OMAK – Washington Commissioner of Public Lands Hilary Franz toured some of the Cold Springs Fire area Monday morning, Sept. 14, with Colville tribal officials and others.

Franz, during a pre-tour press conference, called the Type 3 incident management team “heroes” for its work on the blaze that had blackened 188,852 acres in Okanogan County to that point.

She said the incident team had to do a complete inventory in the dark because electricity was out.

In an interview later, Franz said it was “pretty palpable the amount of destruction” in the fire area and the air quality was “blinding.”

The past week, with fires burning all over the state, “has been unbelievably destructive,” she said, noting that in a 72-hour period more than 600,000 acres burned across the state.

Okanogan County has experienced “horrible tragedy” in the past few years with fires, flooding and the deaths of three firefighters in the 2015 Twisp River Fire, the death of Okanogan firefighter Christian Johnson last year in the Spring Coulee Fire and the loss of 22-month-old Uriel Hyland in the Cold Springs Fire.

The county has faced “one challenge after another,” but is very resilient, she said.

Unfortunately, people tend to forget over time, she said, adding that “we have to stop turning a blind eye. We have to be investing in (firefighting) resources at the local and state levels.”

During the press briefing, Incident Commander Dean Kiefer said Rattlesnake Ridge and Haley Creek proved particularly tough in the fire fight because of rocky terrain. He said he’s hoping the fire lines hold.

Kiefer also praised the tribe’s Mount Tolman Fire Center.

Winds fanning the blaze in its initial stages gusted up to 55 mph, Kiefer said. The fire went from the north end of Cold Springs Road to the Columbia River in just a few hours.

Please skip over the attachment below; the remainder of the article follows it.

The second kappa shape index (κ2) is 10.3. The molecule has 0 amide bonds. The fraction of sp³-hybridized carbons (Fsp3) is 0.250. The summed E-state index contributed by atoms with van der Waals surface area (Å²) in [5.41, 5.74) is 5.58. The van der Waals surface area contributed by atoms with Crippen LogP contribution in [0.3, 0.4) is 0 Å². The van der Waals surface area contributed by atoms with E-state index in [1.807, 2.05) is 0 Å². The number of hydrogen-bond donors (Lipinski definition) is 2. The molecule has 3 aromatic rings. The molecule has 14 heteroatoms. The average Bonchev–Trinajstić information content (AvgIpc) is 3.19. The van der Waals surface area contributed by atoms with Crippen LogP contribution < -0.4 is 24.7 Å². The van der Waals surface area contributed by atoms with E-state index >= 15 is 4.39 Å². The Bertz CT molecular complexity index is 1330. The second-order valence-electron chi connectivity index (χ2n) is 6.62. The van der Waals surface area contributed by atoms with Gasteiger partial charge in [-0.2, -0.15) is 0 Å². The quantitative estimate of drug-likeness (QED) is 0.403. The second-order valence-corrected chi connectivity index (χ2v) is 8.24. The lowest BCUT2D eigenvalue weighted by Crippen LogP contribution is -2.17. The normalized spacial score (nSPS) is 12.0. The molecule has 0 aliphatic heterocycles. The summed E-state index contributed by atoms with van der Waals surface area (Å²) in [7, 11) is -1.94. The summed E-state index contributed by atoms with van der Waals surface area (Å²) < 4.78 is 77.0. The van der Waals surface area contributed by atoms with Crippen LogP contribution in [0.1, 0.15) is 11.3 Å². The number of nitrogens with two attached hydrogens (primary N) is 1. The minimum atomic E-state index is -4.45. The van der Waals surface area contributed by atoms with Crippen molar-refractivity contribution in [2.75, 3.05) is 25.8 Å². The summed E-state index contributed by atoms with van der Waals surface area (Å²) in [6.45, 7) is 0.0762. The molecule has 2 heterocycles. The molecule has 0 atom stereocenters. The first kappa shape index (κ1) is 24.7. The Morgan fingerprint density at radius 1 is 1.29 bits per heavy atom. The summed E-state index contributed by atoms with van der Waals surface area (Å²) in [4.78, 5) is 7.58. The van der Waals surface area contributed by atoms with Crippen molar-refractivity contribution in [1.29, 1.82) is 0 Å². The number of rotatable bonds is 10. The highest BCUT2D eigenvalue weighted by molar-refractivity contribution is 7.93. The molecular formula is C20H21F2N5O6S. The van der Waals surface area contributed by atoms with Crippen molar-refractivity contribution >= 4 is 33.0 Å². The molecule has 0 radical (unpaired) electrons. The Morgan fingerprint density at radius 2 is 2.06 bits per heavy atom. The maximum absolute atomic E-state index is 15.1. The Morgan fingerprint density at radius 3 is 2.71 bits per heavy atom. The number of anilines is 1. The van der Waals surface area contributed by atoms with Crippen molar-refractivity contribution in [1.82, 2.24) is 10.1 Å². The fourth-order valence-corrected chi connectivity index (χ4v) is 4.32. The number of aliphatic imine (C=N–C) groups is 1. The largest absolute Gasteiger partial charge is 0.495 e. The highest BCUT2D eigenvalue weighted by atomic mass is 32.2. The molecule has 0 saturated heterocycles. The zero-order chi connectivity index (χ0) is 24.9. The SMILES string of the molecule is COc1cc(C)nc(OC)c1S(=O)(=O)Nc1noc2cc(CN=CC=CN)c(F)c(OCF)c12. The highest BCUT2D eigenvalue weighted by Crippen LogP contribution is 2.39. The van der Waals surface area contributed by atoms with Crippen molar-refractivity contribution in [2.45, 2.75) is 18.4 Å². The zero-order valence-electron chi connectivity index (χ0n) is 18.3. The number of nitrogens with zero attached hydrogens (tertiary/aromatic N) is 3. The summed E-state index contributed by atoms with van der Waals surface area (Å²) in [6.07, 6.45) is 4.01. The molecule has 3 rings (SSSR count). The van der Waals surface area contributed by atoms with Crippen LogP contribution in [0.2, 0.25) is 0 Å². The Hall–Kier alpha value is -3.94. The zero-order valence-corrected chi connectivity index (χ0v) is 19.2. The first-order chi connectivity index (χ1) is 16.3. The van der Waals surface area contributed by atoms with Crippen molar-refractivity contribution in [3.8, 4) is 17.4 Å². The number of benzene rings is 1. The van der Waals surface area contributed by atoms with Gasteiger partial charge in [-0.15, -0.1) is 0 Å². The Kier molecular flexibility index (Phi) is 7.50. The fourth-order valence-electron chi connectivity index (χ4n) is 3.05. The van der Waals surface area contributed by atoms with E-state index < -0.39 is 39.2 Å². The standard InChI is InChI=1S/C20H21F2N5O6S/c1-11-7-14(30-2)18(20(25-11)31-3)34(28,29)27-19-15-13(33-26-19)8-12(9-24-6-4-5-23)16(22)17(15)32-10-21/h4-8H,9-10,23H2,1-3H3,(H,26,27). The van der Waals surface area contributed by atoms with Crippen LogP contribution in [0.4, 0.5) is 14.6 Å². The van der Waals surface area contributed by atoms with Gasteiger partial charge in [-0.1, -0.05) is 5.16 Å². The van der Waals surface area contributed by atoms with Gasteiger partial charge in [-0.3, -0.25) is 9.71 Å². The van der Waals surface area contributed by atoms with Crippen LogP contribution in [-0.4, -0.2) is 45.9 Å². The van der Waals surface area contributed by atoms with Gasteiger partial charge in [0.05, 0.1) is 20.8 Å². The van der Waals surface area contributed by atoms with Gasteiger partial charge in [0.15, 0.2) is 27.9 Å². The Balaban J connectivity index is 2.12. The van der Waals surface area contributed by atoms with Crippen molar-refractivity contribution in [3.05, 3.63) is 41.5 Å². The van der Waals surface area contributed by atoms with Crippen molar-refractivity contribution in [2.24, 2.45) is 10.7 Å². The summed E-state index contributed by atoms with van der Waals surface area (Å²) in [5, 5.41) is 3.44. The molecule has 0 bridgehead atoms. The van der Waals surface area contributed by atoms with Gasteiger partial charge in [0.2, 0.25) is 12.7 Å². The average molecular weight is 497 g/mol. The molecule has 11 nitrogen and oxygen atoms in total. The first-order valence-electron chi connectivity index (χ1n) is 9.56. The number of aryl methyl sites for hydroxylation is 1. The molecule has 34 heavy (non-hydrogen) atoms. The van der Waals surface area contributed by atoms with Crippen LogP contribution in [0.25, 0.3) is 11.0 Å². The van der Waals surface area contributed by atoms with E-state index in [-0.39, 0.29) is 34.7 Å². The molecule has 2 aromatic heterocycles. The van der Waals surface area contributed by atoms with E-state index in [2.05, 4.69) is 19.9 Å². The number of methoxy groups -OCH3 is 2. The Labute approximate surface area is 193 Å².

Mount Tolman’s Ike Cawston said the fire stopped near Coulee City.

Colville Business Council Chairman Rodney Cawston said the past week has been “probably one of our busiest weeks” since he’s been chairman. He said he visited homes in the past couple days and noted some people had only 10-15 minutes’ notice before they had to evacuate.

The fire’s roar was loud and destruction was widespread, he said. Metal poles melted.

“We have a lot of work to do to rebuild,” he said.

Chairman Cawston met with Gov. Jay Inslee on Saturday in Bridgeport. The chairman referenced climate change and larger fires.

After the briefing, Franz and the others traveled to the Townsend Ranch off Cameron Lake Road east of Okanogan.

Ed Townsend, who’s also the Fire District No. 8 chief, said at the start it was “a grab-and-go fire.”

He showed a photo on his phone of the flames coming toward him.

Townsend said a lot of Cameron Lake residents ended up at his place by default. He has a sign by his driveway saying, “Ice, Water, Generators for loan.”

“This was an apolitical fire, it got everybody,” he said, noting it wasn’t the area’s first major fire.

Residents met Sunday evening, Sept. 13, to talk about the fire, with Townsend telling Franz that the smoke was creating stress for those working to pick up the pieces of their lives.

He put out a plea for hay, since many farmers lost both their pastures and their stores of hay for the coming winter. Six or eight major ranches will need some six to eight tons of hay a day to feed cattle until Christmas.

Townsend referenced the 2014 and 2015 fires and said, “We’ve got a lot of practice with these. We fell back to recovery mode. We don't have to reinvent the wheel.”

He told Franz the area is in the middle of a cow-killing drought and if ranchers have to liquidate, it will affect the county’s tax base. Most burned-over ranches suffered 100 percent loss.

Everyone needs to be part of the solution, not part of the problem, he said.

In addition, crews were out putting down wildlife - severely injured animals, he said, and added that he’s worried about deer and bear.

He said he has cattle in pens, with those with minor damage in one pen and those with severe damage in another.

“We need action,” said Franz, who noted her father was a rancher.

Donations go only so far, but some help is on the way, said Townsend.

Rodney Cawston said some people south of Townsend’s ranch lost everything. Fences are down and he’s unsure how many homes were insured.

Townsend was helping others fight the fire and was not home when fire swept through his ranch.

Franz also visited the former Omak mill, where three buildings burned Sept. 8.

Tribal member Andy Joseph started the East Side Park briefing with a prayer.

-The Chronicle’s Dee Camp contributed to this story.

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